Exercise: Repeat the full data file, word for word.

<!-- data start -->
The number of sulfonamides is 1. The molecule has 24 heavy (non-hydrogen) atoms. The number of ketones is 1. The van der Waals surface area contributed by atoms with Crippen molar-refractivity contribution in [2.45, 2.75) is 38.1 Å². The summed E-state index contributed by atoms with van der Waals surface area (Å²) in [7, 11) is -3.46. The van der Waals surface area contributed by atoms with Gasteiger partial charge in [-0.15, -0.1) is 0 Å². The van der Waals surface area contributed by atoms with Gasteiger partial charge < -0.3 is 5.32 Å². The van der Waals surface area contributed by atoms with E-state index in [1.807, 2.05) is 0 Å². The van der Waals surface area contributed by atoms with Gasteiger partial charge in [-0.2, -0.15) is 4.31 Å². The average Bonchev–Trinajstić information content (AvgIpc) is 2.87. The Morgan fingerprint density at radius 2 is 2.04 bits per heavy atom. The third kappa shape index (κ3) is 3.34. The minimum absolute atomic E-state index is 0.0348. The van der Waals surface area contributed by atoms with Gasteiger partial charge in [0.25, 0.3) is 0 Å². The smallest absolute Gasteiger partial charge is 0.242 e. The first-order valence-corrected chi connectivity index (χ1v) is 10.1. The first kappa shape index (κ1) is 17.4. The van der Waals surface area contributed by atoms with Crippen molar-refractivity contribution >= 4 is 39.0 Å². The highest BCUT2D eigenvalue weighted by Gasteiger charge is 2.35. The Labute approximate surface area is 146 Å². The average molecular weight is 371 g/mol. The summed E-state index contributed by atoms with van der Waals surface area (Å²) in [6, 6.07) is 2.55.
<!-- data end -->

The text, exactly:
The number of sulfonamides is 1. The molecule has 24 heavy (non-hydrogen) atoms. The number of ketones is 1. The van der Waals surface area contributed by atoms with Crippen molar-refractivity contribution in [2.45, 2.75) is 38.1 Å². The summed E-state index contributed by atoms with van der Waals surface area (Å²) in [7, 11) is -3.46. The van der Waals surface area contributed by atoms with Gasteiger partial charge in [-0.15, -0.1) is 0 Å². The van der Waals surface area contributed by atoms with Gasteiger partial charge < -0.3 is 5.32 Å². The van der Waals surface area contributed by atoms with E-state index in [1.807, 2.05) is 0 Å². The van der Waals surface area contributed by atoms with Gasteiger partial charge in [-0.2, -0.15) is 4.31 Å². The average Bonchev–Trinajstić information content (AvgIpc) is 2.87. The Morgan fingerprint density at radius 2 is 2.04 bits per heavy atom. The third kappa shape index (κ3) is 3.34. The minimum absolute atomic E-state index is 0.0348. The van der Waals surface area contributed by atoms with Gasteiger partial charge in [0.25, 0.3) is 0 Å². The smallest absolute Gasteiger partial charge is 0.242 e. The first-order valence-corrected chi connectivity index (χ1v) is 10.1. The first kappa shape index (κ1) is 17.4. The van der Waals surface area contributed by atoms with Crippen molar-refractivity contribution >= 4 is 39.0 Å². The highest BCUT2D eigenvalue weighted by Gasteiger charge is 2.35. The Labute approximate surface area is 146 Å². The average molecular weight is 371 g/mol. The summed E-state index contributed by atoms with van der Waals surface area (Å²) in [6, 6.07) is 2.55.